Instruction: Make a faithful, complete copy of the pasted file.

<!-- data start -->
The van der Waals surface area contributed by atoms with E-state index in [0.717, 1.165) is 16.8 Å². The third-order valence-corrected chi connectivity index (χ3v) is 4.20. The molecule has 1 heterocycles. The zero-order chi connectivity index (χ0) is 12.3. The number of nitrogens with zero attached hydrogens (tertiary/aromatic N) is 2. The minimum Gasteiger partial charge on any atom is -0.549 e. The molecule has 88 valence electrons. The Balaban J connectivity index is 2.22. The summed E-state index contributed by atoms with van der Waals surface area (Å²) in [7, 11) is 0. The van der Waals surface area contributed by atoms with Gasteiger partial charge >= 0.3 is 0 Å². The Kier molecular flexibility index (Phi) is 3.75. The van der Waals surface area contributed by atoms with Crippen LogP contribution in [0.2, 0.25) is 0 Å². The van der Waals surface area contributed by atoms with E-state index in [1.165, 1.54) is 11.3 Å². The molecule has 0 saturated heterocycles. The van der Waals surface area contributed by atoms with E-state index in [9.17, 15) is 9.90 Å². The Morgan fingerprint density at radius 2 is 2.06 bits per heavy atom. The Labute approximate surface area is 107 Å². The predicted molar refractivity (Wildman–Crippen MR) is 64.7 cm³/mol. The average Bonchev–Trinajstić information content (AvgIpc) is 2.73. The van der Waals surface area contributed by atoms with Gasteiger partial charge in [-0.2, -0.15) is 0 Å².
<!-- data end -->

The van der Waals surface area contributed by atoms with E-state index in [0.717, 1.165) is 16.8 Å². The third-order valence-corrected chi connectivity index (χ3v) is 4.20. The molecule has 1 heterocycles. The zero-order chi connectivity index (χ0) is 12.3. The number of nitrogens with zero attached hydrogens (tertiary/aromatic N) is 2. The minimum Gasteiger partial charge on any atom is -0.549 e. The molecule has 88 valence electrons. The Balaban J connectivity index is 2.22. The summed E-state index contributed by atoms with van der Waals surface area (Å²) in [7, 11) is 0. The van der Waals surface area contributed by atoms with Gasteiger partial charge >= 0.3 is 0 Å². The Kier molecular flexibility index (Phi) is 3.75. The van der Waals surface area contributed by atoms with Crippen LogP contribution in [0.2, 0.25) is 0 Å². The van der Waals surface area contributed by atoms with E-state index in [1.165, 1.54) is 11.3 Å². The molecule has 0 saturated heterocycles. The van der Waals surface area contributed by atoms with E-state index in [9.17, 15) is 9.90 Å². The Morgan fingerprint density at radius 2 is 2.06 bits per heavy atom. The Labute approximate surface area is 107 Å². The predicted molar refractivity (Wildman–Crippen MR) is 64.7 cm³/mol. The average Bonchev–Trinajstić information content (AvgIpc) is 2.73. The van der Waals surface area contributed by atoms with Gasteiger partial charge in [-0.2, -0.15) is 0 Å².